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Pacific salmon to stay on endangered list

The natin's fisheries agency said it won't immediately take any Pacific salmon off the endangered species list, though it is weighing how to incorporate hatchery fish counts along with wild ones.
/ Source: The Associated Press

The Bush administration sees a larger role for hatcheries in replenishing Pacific salmon, but counting hatchery fish along with wild ones will not immediately take any runs off the endangered species list.

A review, begun after a 2001 federal court ruling gave hatchery fish the same protection as wild fish, found that all 26 runs protected by the Endangered Species Act should stay on the list. That includes the Oregon coastal coho, whose threatened species status was rescinded by the ruling.

NOAA Fisheries, the federal agency in charge of restoring salmon, said another run — lower Columbia River coho — should be added to the list. The listing proposals will be reviewed over the next year before NOAA makes a final determination.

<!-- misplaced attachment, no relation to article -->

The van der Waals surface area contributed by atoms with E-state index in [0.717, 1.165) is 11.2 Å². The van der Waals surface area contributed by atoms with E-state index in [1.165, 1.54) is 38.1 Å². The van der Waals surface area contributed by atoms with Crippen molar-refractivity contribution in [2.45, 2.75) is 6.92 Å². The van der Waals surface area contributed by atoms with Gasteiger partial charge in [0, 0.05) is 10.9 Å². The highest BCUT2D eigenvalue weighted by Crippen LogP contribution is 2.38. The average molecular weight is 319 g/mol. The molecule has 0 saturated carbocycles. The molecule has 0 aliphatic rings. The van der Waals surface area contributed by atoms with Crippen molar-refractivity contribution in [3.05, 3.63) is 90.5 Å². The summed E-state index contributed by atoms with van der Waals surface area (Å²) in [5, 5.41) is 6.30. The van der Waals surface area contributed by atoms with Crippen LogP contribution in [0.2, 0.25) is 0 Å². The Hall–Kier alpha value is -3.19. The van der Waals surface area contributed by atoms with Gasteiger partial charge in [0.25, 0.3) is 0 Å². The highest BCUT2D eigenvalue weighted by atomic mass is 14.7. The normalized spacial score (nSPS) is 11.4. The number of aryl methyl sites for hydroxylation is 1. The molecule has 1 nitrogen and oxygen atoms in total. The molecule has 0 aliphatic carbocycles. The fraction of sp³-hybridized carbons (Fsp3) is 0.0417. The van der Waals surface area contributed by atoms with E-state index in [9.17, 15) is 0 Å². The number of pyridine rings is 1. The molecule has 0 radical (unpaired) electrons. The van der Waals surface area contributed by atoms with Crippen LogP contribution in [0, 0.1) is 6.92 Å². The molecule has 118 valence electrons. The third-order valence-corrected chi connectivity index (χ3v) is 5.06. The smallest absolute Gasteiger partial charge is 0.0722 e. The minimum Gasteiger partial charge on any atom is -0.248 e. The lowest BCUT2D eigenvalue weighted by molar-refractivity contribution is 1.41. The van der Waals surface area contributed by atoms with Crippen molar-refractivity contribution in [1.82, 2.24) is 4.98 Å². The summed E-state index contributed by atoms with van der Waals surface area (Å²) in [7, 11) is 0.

The review and details of a new federal policy on salmon hatcheries, also a result of the 2001 ruling, were formally announced Friday in Seattle.

Though 27 of the 51 distinct populations of salmon and steelhead on the West Coast still merit protection, the vast majority are improving as a result of improved ocean conditions and habitat restoration, said Bob Lohn, NOAA Fisheries northwest regional director.

“The overall goal is the restoration of naturally spawning salmon runs,” said commerce Undersecretary Adm. Conrad Lautenbacher. “We are turning the corner on this. If you look at the indications, people should not lose hope on it.”

Though hatchery fish make up about 80 percent of Pacific salmon populations, fisheries biologists have long warned that hatcheries are one of the leading factors in the overall decline over the past century, and many are not convinced by the new policy.

Poor practices in the past have depleted the gene pool, and crowded conditions lead to the rapid spread of disease. The young hatchery fish released into rivers compete with wild fish for food, but are less successful at surviving predators and other hazards to return as adults.

Details on the review and policies are online at